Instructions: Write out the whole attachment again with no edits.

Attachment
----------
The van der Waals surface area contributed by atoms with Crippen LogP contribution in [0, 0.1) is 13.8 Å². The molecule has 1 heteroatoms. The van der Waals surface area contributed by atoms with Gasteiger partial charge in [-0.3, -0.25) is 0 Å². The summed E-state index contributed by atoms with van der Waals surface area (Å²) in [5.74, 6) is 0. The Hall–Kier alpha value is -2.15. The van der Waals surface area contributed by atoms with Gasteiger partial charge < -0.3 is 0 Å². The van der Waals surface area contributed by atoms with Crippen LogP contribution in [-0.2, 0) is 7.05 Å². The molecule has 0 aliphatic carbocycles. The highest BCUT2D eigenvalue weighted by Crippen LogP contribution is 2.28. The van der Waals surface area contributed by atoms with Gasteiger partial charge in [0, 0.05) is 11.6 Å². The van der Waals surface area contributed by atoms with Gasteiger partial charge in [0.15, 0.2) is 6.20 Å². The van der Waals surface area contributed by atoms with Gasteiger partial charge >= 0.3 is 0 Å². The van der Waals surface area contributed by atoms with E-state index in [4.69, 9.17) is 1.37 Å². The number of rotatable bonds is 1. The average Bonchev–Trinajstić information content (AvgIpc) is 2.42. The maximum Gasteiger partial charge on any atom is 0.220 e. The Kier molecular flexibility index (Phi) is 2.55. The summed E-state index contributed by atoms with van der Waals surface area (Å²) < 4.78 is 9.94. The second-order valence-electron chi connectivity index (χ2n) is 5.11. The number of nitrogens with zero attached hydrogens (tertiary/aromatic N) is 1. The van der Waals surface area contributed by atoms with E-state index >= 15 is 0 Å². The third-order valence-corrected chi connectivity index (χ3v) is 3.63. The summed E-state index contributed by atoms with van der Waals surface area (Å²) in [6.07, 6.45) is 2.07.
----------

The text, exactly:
The van der Waals surface area contributed by atoms with Crippen LogP contribution in [0, 0.1) is 13.8 Å². The molecule has 1 heteroatoms. The van der Waals surface area contributed by atoms with Gasteiger partial charge in [-0.3, -0.25) is 0 Å². The summed E-state index contributed by atoms with van der Waals surface area (Å²) in [5.74, 6) is 0. The Hall–Kier alpha value is -2.15. The van der Waals surface area contributed by atoms with Gasteiger partial charge < -0.3 is 0 Å². The van der Waals surface area contributed by atoms with Crippen LogP contribution in [-0.2, 0) is 7.05 Å². The molecule has 0 aliphatic carbocycles. The highest BCUT2D eigenvalue weighted by Crippen LogP contribution is 2.28. The van der Waals surface area contributed by atoms with Gasteiger partial charge in [0, 0.05) is 11.6 Å². The van der Waals surface area contributed by atoms with Gasteiger partial charge in [0.15, 0.2) is 6.20 Å². The van der Waals surface area contributed by atoms with Gasteiger partial charge >= 0.3 is 0 Å². The van der Waals surface area contributed by atoms with E-state index in [4.69, 9.17) is 1.37 Å². The number of rotatable bonds is 1. The average Bonchev–Trinajstić information content (AvgIpc) is 2.42. The maximum Gasteiger partial charge on any atom is 0.220 e. The Kier molecular flexibility index (Phi) is 2.55. The summed E-state index contributed by atoms with van der Waals surface area (Å²) < 4.78 is 9.94. The second-order valence-electron chi connectivity index (χ2n) is 5.11. The number of nitrogens with zero attached hydrogens (tertiary/aromatic N) is 1. The van der Waals surface area contributed by atoms with E-state index >= 15 is 0 Å². The third-order valence-corrected chi connectivity index (χ3v) is 3.63. The summed E-state index contributed by atoms with van der Waals surface area (Å²) in [6.07, 6.45) is 2.07.